Trillions in Transactions That Can't be Tracked...

Another year, another failed audit for Uncle Sam. Funny, you haven’t heard any of the presidential candidates talk about it, either.

Since 1997, the Government Accountability Office has audited the federal government. Or tried to, anyway. It never works out: Try as the auditors might to come up with an opinion on the government’s consolidated financial statements, the numbers are just too murky.

This year, there were “issues with the Department of Defense’s finances, the government’s inability to account for some transactions and the government’s ineffective report-preparing process,” as described by the Beltway-insider publication The Hill.

“In simple terms, more than a third of your government is a black hole,” sum up Pam and Russ Martens at their Wall Street on Parade website.

The GAO said it was unable to effectively audit “34% of the federal government’s reported assets as of Sept. 30, 2015, and approximately 19% of the federal government’s reported net cost for fiscal year 2015.”

In fact, the number of agencies whose bookkeeping is backsliding is growing. Nearly every Cabinet department got a “clean” opinion in 2014… but in 2015, Defense, Agriculture and Housing and Urban Development couldn’t pass muster.

The Pentagon is a special case. It’s been a bookkeeping disaster for at least 20 years.

Back in 1990, Congress passed a law requiring all federal agencies to be audited annually; the Pentagon was required to comply by 1996. It blew the deadline and has remained in violation ever since.

Said Defense Secretary Donald Rumsfeld the day before the Sept. 11 attacks, “According to some estimates, we cannot track $2.3 trillion in transactions.” By the end of 2013, that number had swelled to $8.5 trillion, dating back to the 1996 deadline.

In 2009, Congress passed yet another law setting a new deadline for the Pentagon to be audit-ready — 2017. Next year. But there were no “or else” consequences attached to this deadline.

As it is, the Pentagon has no fewer than 2,100 accounting systems spread across the armed services and various agencies. Few of them are capable of talking to each other. New systems were canceled — often after $1 billion or more was spent on each.

Some more read-it-and-weep facts and figures from the GAO’s (attempted) audit…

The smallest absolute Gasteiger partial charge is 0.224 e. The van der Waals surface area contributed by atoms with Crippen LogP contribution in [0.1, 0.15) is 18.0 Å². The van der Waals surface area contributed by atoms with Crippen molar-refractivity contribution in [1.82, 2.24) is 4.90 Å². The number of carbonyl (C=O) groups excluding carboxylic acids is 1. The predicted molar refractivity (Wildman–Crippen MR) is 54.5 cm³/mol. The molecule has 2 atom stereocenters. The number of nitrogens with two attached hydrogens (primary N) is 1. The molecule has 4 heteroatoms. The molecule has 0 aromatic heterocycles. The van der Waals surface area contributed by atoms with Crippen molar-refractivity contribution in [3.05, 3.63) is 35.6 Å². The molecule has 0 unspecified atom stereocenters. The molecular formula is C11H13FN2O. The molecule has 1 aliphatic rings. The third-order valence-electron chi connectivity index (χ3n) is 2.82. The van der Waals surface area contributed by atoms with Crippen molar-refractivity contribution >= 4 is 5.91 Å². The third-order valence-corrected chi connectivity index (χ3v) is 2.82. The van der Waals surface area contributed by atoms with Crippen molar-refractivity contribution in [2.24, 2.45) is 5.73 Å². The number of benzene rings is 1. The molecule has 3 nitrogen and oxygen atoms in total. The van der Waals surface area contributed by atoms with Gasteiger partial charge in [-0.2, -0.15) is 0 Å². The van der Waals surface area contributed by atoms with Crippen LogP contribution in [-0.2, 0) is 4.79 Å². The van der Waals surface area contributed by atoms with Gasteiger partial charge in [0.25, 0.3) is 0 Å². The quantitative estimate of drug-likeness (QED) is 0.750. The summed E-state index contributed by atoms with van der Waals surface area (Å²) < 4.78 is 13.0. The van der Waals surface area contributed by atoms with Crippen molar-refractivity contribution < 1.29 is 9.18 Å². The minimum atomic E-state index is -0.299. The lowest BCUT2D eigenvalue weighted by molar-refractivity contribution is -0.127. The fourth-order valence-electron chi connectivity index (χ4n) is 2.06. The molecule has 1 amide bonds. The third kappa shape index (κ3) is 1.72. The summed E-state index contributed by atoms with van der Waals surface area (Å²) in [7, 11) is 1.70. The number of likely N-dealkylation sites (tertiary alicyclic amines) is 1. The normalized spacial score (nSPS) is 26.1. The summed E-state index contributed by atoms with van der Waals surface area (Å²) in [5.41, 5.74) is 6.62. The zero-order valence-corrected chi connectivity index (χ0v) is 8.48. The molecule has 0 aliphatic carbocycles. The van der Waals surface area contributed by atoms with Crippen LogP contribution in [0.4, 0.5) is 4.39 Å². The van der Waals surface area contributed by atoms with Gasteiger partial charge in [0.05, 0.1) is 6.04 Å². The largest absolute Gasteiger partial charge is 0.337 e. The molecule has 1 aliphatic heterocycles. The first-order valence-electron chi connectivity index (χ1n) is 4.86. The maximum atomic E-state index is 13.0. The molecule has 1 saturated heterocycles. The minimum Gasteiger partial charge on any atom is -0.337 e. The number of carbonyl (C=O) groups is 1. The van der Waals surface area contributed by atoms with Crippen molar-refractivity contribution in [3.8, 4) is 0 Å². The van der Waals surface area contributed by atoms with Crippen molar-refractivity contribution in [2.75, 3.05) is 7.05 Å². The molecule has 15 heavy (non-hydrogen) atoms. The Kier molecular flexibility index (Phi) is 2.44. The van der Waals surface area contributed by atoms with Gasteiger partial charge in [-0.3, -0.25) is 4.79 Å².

• The Pension Benefit Guaranty ’s liabilities exceed its assets by $76 billion. If you’re one of the lucky few who still has a traditional corporate pension, the PBGC is the agency that guarantees you’ll still be paid in the event your plan fails. Well, hypothetically…
  • Then there’s Fannie Mae and Freddie Mac, which the government took over during the Panic of 2008. The GAO report says “the reported maximum remaining contractual commitment to the GSEs, if needed, is $258.1 billion”
  • The GAO tried to analyze the government’s statements for “sustainability” — how long it can stay in business, as it were. However, it “could not render an opinion” thanks to “significant uncertainties about achieving projected reductions in Medicare cost growth and a material weakness in internal controls over financial reporting.”

If you’ve ever had anything to do with an audit in the private sector, you know “material weakness” is a term you do not want to encounter. If you do, you move with all deliberate speed to resolve it ASAP so the auditors don’t start wondering if you’re another Enron or WorldCom in the making.

But this is the federal government we’re talking about. So the presidential candidates don’t feel compelled to talk about it. One-third of the government is a “black hole”? Business as usual.

Even the candidate who touts his private-sector prowess isn’t talking about it. Asked last week during a debate what he’d do to reduce the budget deficit, Donald Trump replied, “Waste, fraud and abuse all over the place. Waste, fraud and abuse.”

Seriously, dude? That’s what every politician says when he or she doesn’t want to get specific about spending cuts or tax increases. The government has lots bigger problems than “waste, fraud and abuse” when trillions in transactions have no paper or electronic trail…


Dave Gonigam
for The Daily Reckoning

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